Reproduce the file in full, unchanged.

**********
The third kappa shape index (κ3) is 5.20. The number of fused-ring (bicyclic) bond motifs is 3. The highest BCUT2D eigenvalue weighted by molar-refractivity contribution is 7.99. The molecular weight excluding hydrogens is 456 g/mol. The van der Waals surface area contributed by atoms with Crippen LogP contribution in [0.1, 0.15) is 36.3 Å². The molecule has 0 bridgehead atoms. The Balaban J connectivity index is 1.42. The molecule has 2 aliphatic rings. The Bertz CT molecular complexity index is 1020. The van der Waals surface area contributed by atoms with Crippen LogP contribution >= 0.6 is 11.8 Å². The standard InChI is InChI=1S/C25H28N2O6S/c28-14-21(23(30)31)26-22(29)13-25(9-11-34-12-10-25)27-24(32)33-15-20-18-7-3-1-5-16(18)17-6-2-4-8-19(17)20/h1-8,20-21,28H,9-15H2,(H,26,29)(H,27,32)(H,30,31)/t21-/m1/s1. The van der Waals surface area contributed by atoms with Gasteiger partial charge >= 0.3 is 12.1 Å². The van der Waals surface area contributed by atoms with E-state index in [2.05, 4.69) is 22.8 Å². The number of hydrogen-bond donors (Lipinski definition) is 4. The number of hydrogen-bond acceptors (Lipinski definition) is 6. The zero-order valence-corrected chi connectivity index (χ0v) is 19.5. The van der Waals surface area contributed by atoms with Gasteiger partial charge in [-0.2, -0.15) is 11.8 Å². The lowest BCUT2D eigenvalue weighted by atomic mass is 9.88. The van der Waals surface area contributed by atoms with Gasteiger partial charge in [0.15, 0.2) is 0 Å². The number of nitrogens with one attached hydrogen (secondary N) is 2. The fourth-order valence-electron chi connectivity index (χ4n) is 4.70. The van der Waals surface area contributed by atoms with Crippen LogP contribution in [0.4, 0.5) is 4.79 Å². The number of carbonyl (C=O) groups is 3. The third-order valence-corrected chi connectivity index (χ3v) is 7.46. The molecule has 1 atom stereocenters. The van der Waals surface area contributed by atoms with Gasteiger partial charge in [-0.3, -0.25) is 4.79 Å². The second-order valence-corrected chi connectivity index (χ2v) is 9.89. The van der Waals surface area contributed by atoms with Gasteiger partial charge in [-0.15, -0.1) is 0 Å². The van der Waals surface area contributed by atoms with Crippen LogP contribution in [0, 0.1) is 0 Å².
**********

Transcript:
The third kappa shape index (κ3) is 5.20. The number of fused-ring (bicyclic) bond motifs is 3. The highest BCUT2D eigenvalue weighted by molar-refractivity contribution is 7.99. The molecular weight excluding hydrogens is 456 g/mol. The van der Waals surface area contributed by atoms with Crippen LogP contribution in [0.1, 0.15) is 36.3 Å². The molecule has 0 bridgehead atoms. The Balaban J connectivity index is 1.42. The molecule has 2 aliphatic rings. The Bertz CT molecular complexity index is 1020. The van der Waals surface area contributed by atoms with Crippen LogP contribution >= 0.6 is 11.8 Å². The standard InChI is InChI=1S/C25H28N2O6S/c28-14-21(23(30)31)26-22(29)13-25(9-11-34-12-10-25)27-24(32)33-15-20-18-7-3-1-5-16(18)17-6-2-4-8-19(17)20/h1-8,20-21,28H,9-15H2,(H,26,29)(H,27,32)(H,30,31)/t21-/m1/s1. The van der Waals surface area contributed by atoms with Gasteiger partial charge >= 0.3 is 12.1 Å². The van der Waals surface area contributed by atoms with E-state index in [2.05, 4.69) is 22.8 Å². The number of hydrogen-bond donors (Lipinski definition) is 4. The number of hydrogen-bond acceptors (Lipinski definition) is 6. The zero-order valence-corrected chi connectivity index (χ0v) is 19.5. The van der Waals surface area contributed by atoms with Gasteiger partial charge in [-0.2, -0.15) is 11.8 Å². The lowest BCUT2D eigenvalue weighted by atomic mass is 9.88. The van der Waals surface area contributed by atoms with Gasteiger partial charge in [0.15, 0.2) is 0 Å². The number of nitrogens with one attached hydrogen (secondary N) is 2. The fourth-order valence-electron chi connectivity index (χ4n) is 4.70. The van der Waals surface area contributed by atoms with Crippen LogP contribution in [0.4, 0.5) is 4.79 Å². The number of carbonyl (C=O) groups is 3. The third-order valence-corrected chi connectivity index (χ3v) is 7.46. The molecule has 1 atom stereocenters. The van der Waals surface area contributed by atoms with Gasteiger partial charge in [-0.3, -0.25) is 4.79 Å². The second-order valence-corrected chi connectivity index (χ2v) is 9.89. The van der Waals surface area contributed by atoms with Gasteiger partial charge in [-0.15, -0.1) is 0 Å². The van der Waals surface area contributed by atoms with Crippen LogP contribution in [0, 0.1) is 0 Å².